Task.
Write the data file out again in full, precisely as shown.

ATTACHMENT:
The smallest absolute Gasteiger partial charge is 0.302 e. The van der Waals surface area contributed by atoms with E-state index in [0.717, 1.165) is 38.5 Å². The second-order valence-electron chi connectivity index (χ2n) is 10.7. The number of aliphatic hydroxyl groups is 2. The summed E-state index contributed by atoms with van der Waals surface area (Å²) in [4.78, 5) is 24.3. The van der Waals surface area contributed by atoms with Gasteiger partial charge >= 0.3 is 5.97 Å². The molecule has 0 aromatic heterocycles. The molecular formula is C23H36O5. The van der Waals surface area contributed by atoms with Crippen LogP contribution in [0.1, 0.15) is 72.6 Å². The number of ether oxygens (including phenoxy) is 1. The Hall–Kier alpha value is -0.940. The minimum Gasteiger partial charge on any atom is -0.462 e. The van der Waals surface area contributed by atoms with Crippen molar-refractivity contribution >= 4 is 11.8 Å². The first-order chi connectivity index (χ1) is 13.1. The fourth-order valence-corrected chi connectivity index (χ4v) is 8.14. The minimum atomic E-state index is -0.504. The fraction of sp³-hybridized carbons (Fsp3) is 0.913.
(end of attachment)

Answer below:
The smallest absolute Gasteiger partial charge is 0.302 e. The van der Waals surface area contributed by atoms with E-state index in [0.717, 1.165) is 38.5 Å². The second-order valence-electron chi connectivity index (χ2n) is 10.7. The number of aliphatic hydroxyl groups is 2. The summed E-state index contributed by atoms with van der Waals surface area (Å²) in [4.78, 5) is 24.3. The van der Waals surface area contributed by atoms with Gasteiger partial charge >= 0.3 is 5.97 Å². The molecule has 0 aromatic heterocycles. The molecular formula is C23H36O5. The van der Waals surface area contributed by atoms with Crippen LogP contribution in [0.1, 0.15) is 72.6 Å². The number of ether oxygens (including phenoxy) is 1. The Hall–Kier alpha value is -0.940. The minimum Gasteiger partial charge on any atom is -0.462 e. The van der Waals surface area contributed by atoms with Crippen molar-refractivity contribution >= 4 is 11.8 Å². The first-order chi connectivity index (χ1) is 13.1. The fourth-order valence-corrected chi connectivity index (χ4v) is 8.14. The minimum atomic E-state index is -0.504. The fraction of sp³-hybridized carbons (Fsp3) is 0.913.